Security researcher Joshua Drake reached out to Microsoft last year with a technical advisory POC showing that there was a vulnerability in Microsoft Office’s wwlib.dll. The vulnerability is tracked as CVE-2023-21716 and was labeled as critical with a score of 9.8 our of 10. Since Microsoft addressed these issues in their February Patch Tuesday, the researcher has now released their POC in the wild. A remote attacker could potentially take advantage of the issue to execute code with the same privileges as the victim that opens a malicious .RTF document. To take it one step further, the document does not have to be fully opened, and an attack could start if the victim does as little as preview the document in their OutLook email client.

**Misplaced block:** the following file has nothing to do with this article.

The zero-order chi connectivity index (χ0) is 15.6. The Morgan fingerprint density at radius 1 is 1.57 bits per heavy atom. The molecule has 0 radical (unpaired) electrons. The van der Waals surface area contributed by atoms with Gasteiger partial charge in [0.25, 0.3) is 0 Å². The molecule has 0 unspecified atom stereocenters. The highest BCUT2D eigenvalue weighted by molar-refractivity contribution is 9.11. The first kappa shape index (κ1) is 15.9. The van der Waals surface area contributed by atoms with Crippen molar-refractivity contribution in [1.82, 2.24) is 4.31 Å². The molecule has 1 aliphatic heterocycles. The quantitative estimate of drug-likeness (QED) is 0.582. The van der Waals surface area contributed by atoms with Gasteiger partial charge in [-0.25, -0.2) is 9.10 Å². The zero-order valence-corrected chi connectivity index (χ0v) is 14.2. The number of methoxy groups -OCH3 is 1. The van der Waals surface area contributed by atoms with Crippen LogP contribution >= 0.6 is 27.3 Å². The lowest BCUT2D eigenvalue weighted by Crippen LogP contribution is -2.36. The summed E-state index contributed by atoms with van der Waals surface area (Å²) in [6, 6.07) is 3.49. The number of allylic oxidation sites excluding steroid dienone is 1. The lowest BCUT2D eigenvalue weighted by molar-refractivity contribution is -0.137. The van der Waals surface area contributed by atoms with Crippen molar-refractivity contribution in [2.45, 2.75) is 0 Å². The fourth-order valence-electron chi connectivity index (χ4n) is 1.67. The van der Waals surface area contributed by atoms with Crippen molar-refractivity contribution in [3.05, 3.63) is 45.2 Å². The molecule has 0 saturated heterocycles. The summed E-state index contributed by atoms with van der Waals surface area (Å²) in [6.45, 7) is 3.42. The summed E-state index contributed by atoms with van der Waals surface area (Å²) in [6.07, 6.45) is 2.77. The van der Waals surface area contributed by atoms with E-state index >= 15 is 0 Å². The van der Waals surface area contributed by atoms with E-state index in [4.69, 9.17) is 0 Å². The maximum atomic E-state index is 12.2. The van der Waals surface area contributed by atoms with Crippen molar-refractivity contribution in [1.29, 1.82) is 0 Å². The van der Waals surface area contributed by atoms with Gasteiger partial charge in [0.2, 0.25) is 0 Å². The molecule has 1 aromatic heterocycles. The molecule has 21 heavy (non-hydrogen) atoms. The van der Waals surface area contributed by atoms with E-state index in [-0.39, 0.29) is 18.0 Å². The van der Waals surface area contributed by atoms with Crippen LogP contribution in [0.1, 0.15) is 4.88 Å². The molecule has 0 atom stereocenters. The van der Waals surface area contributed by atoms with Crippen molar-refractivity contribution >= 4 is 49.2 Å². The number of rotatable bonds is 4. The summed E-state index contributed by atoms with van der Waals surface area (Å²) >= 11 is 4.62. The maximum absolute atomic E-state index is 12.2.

There is no indication that this attack is being carried out in the wild. Microsoft has addressed the issue with a patch but warned that there are other workarounds if needed. For anyone that cannot apply the fix for some reason, Microsoft recommends reading all emails in plain text. Another workaround is to enable the Microsoft Office File Block Policy, which prevents Office apps from opening RTF documents from unknown origins. To do this, the administrator must modify the Windows Registry. This last change must be done carefully as with any changes in Windows Registry; if done incorrectly, a Registry change could completely crash a machine.